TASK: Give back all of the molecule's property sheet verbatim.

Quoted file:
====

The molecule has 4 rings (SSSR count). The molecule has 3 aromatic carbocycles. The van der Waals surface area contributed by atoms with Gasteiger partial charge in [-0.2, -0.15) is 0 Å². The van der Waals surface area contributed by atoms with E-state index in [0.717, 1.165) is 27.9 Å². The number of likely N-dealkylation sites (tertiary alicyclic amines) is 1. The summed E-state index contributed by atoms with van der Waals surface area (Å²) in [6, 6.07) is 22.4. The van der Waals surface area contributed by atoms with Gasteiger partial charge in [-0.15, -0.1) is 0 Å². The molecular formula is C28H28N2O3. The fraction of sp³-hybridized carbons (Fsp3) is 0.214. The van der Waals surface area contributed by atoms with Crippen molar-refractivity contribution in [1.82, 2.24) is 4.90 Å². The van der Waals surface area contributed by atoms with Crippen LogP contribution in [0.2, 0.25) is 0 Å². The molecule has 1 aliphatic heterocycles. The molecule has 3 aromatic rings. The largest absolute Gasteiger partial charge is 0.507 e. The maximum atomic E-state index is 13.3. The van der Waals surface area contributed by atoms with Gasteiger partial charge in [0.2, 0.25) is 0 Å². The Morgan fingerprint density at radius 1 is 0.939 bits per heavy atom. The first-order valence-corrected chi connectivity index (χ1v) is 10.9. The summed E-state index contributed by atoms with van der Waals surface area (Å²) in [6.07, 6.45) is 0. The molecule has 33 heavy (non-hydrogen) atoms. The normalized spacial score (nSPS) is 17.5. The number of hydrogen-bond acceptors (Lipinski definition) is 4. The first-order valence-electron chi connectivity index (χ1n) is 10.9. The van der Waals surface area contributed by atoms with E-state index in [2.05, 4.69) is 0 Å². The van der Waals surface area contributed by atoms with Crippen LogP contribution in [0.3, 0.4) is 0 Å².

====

The molecule has 4 rings (SSSR count). The molecule has 3 aromatic carbocycles. The van der Waals surface area contributed by atoms with Gasteiger partial charge in [-0.2, -0.15) is 0 Å². The van der Waals surface area contributed by atoms with E-state index in [0.717, 1.165) is 27.9 Å². The number of likely N-dealkylation sites (tertiary alicyclic amines) is 1. The summed E-state index contributed by atoms with van der Waals surface area (Å²) in [6, 6.07) is 22.4. The van der Waals surface area contributed by atoms with Gasteiger partial charge in [-0.15, -0.1) is 0 Å². The molecular formula is C28H28N2O3. The fraction of sp³-hybridized carbons (Fsp3) is 0.214. The van der Waals surface area contributed by atoms with Crippen molar-refractivity contribution in [1.82, 2.24) is 4.90 Å². The van der Waals surface area contributed by atoms with Crippen LogP contribution in [0.2, 0.25) is 0 Å². The molecule has 1 aliphatic heterocycles. The molecule has 3 aromatic rings. The largest absolute Gasteiger partial charge is 0.507 e. The maximum atomic E-state index is 13.3. The van der Waals surface area contributed by atoms with Gasteiger partial charge in [0.2, 0.25) is 0 Å². The Morgan fingerprint density at radius 1 is 0.939 bits per heavy atom. The first-order valence-corrected chi connectivity index (χ1v) is 10.9. The summed E-state index contributed by atoms with van der Waals surface area (Å²) in [6.07, 6.45) is 0. The molecule has 33 heavy (non-hydrogen) atoms. The normalized spacial score (nSPS) is 17.5. The number of hydrogen-bond acceptors (Lipinski definition) is 4. The first-order valence-electron chi connectivity index (χ1n) is 10.9. The van der Waals surface area contributed by atoms with E-state index in [2.05, 4.69) is 0 Å². The van der Waals surface area contributed by atoms with Crippen LogP contribution in [0.3, 0.4) is 0 Å².